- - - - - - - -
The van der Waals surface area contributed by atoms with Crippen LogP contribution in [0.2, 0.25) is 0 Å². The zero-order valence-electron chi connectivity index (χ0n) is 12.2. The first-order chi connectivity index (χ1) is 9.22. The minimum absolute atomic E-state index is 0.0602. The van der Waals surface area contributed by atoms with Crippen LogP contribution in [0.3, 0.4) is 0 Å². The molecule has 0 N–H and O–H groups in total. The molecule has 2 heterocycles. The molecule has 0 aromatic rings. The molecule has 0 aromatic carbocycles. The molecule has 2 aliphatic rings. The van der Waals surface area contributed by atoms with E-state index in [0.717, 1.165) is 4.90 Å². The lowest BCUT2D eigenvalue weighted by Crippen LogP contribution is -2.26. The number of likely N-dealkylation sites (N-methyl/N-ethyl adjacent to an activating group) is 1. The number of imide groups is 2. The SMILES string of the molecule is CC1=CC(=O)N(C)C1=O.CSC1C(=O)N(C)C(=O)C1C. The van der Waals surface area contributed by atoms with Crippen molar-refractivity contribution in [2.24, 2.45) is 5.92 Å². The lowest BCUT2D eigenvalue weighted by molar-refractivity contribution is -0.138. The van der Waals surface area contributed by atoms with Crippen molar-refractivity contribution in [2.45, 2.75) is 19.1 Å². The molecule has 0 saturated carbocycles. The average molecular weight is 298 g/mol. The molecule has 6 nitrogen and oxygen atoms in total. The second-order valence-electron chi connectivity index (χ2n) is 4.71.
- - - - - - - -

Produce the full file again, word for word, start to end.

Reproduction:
The van der Waals surface area contributed by atoms with Crippen LogP contribution in [0.2, 0.25) is 0 Å². The zero-order valence-electron chi connectivity index (χ0n) is 12.2. The first-order chi connectivity index (χ1) is 9.22. The minimum absolute atomic E-state index is 0.0602. The van der Waals surface area contributed by atoms with Crippen LogP contribution in [0.3, 0.4) is 0 Å². The molecule has 0 N–H and O–H groups in total. The molecule has 2 heterocycles. The molecule has 0 aromatic rings. The molecule has 0 aromatic carbocycles. The molecule has 2 aliphatic rings. The van der Waals surface area contributed by atoms with E-state index in [0.717, 1.165) is 4.90 Å². The lowest BCUT2D eigenvalue weighted by Crippen LogP contribution is -2.26. The number of likely N-dealkylation sites (N-methyl/N-ethyl adjacent to an activating group) is 1. The number of imide groups is 2. The SMILES string of the molecule is CC1=CC(=O)N(C)C1=O.CSC1C(=O)N(C)C(=O)C1C. The van der Waals surface area contributed by atoms with Crippen molar-refractivity contribution in [2.24, 2.45) is 5.92 Å². The lowest BCUT2D eigenvalue weighted by molar-refractivity contribution is -0.138. The van der Waals surface area contributed by atoms with Crippen molar-refractivity contribution in [2.45, 2.75) is 19.1 Å². The molecule has 0 saturated carbocycles. The average molecular weight is 298 g/mol. The molecule has 6 nitrogen and oxygen atoms in total. The second-order valence-electron chi connectivity index (χ2n) is 4.71.